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Hydrogen is expected to provide 24% of global energy supply by 2050 – but making it requires a lot of water. For World Water Day – we’ll take you through everything you need to know about water’s importance in the future energy revolution.

Hydrogen is produced by splitting the molecules in water – transforming H2O into hydrogen (H2) and oxygen (O2). When this process is powered by renewable energy sources such as solar power – this is known as “green” hydrogen and is a completely emissions-free alternative to fossil fuels.

Hydrogen is therefore expected to play a colossal role in powering the transition to renewable energy around the world – and countries like Australia, China, South Korea and Japan are leading the way in this energy revolution.

The only catch? Making this much hydrogen requires a lot of water. The countries that are expected to produce the most hydrogen are also the driest – such as Australia.

One solution to solve this problem is using wastewater. An analysis of Sydney’s wastewater indicates that there are around 37.6 million litres of potential water unused throughout the entire city.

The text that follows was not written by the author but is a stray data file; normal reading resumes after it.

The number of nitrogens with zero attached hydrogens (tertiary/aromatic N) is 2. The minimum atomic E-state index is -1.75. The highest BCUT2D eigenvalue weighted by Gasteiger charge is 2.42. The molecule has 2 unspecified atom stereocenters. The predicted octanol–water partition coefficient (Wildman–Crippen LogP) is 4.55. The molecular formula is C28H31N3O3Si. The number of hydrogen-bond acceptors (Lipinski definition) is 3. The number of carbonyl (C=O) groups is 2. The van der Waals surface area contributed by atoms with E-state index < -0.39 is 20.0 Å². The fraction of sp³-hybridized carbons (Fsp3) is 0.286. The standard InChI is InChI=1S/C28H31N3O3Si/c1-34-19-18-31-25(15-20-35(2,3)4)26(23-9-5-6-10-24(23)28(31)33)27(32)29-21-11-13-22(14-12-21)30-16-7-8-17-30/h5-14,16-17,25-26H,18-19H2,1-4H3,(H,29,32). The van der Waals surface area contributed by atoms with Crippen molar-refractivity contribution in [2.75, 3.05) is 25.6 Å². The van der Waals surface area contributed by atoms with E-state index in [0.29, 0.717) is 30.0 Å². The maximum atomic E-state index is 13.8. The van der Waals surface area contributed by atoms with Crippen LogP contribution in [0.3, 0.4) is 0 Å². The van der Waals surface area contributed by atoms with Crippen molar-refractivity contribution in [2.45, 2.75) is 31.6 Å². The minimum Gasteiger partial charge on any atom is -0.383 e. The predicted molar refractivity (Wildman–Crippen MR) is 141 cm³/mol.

This excess water – once cleaned and sterilized – is estimated to be able to generate 100% of Australia’s hydrogen power by 2030. This would mean protecting countries’ water supply while creating green hydrogen, a win-win for environmental and water protection.

Renewable energy production and decarbonization pose several challenges for the world’s water supply. Copper mining (used for wind and solar power) is extremely water intensive, and nuclear power uses billions of litres of water every year. Hydrogen power and fuel cell stacks, on the other hand, offer a clean, efficient and potentially water-neutral solution.

Interested in learning more about fuel cell stacks? Check out our Horizon Guide to Buying a Hydrogen Fuel Cell Stack.

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